The past returns to haunt Captain Jean-Luc Picard.
Consequences are mounting from the downfall of Section 31, the covert organization that has operated without accountability in the shadows for more than two centuries. Throughout the Federation, the rogue group’s agents and leaders have been taken into custody as the sheer scope of its misdeeds has come to light.
As Starfleet Command decides the fate of numerous high-ranking officers caught up in the scandal of a Federation president’s forced removal, Picard must return to Earth to answer for his role in a conspiracy that some are calling treason.
Meanwhile, the U.S.S. Enterprise is sent to apprehend pirates who have stolen vital technology from a fragile scientific colony. But acting captain Commander Worf discovers that the pirates’ motives are not what they seem, and that sometimes standing for justice means defying the law….
Read about the inspiration for this book on StarTrek.com
“The Story Behind the Story”
David Mack’s Collateral Damage Promises Drama… and Delivers
“This was the first book all year that I found myself tearing through forty, sixty, even a hundred page(s) at a time. You don’t want to stop reading, and that’s the best compliment I think any author can receive.”
“Collateral Damage is a satisfying, engaging cap to fifteen years of Trek’s literary canon.”
“Collateral Damage is a typically great book from David Mack, with plenty of action, legal drama, and thoughtful exploration of topical social and moral issues.”
“The Nausicaans were believable ‘villains’ and their pain just leapt off the pages … [They were] more fleshed out than they ever have been, and [through them] one can feel the pain of losing — well — everything.”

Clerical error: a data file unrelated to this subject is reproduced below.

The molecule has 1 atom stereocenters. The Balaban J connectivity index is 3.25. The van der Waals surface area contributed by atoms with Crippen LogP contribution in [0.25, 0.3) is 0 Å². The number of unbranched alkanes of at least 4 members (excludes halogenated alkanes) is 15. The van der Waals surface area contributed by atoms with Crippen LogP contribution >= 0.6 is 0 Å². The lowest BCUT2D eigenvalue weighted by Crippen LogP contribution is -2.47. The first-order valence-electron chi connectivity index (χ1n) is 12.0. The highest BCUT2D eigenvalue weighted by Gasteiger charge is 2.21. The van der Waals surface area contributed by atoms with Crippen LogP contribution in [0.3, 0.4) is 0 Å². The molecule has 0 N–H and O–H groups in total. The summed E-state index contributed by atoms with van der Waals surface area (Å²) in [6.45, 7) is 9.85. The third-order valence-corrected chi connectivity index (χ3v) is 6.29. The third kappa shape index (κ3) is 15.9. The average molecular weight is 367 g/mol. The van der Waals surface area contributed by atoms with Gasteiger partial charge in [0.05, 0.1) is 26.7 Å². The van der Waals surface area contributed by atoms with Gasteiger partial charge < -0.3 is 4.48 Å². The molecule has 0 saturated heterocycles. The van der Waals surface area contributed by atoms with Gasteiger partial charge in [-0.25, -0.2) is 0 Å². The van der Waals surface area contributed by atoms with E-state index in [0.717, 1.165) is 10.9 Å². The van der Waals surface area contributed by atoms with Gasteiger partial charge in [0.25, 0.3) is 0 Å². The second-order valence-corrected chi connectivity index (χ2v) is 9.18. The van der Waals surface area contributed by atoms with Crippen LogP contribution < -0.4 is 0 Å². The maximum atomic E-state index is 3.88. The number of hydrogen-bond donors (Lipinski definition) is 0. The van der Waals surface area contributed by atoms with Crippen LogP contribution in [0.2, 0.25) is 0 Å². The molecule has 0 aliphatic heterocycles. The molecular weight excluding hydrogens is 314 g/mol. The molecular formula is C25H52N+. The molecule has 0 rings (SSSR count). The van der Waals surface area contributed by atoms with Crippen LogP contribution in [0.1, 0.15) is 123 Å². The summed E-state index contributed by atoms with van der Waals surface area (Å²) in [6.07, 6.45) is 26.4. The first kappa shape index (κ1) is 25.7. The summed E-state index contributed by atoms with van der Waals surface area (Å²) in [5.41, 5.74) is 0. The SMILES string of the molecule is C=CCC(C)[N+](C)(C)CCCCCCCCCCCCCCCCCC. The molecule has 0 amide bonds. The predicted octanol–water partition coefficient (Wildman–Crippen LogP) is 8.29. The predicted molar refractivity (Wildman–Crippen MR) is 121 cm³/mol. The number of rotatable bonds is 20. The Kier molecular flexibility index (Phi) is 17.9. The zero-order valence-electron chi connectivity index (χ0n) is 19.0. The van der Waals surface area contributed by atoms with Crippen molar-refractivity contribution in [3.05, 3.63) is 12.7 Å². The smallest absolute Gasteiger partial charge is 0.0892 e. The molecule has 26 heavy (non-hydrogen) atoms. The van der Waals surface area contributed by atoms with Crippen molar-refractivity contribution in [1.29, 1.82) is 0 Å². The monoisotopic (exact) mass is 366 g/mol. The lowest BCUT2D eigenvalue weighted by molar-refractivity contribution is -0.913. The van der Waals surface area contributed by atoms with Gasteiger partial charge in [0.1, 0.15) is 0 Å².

“Actions have consequences. Never is that more apparent [than] in Collateral Damage. … Readers will definitely want to read this book.”
“David Mack’s latest novel took me by surprise … I had never thought that the Nausicaans would provide anything like the deeply interesting ‘bad guys’ that Mack develops them into in this book.”
“On the supporting characters front, I was surprised to encounter Thadiun Okona, of the poorly received TNG episode “The Outrageous Okona.” I was even more surprised to enjoy the character thoroughly … More than once, I was tempted to think of him as Trek’s Han Solo.”
“The third big surprise was how moved I was by the conclusion … I was impressed with how Mack invoked some aspects of Worf’s personality and biography that are rarely remembered to bring this storyline to a conclusion that brought tears to my eyes multiple times.”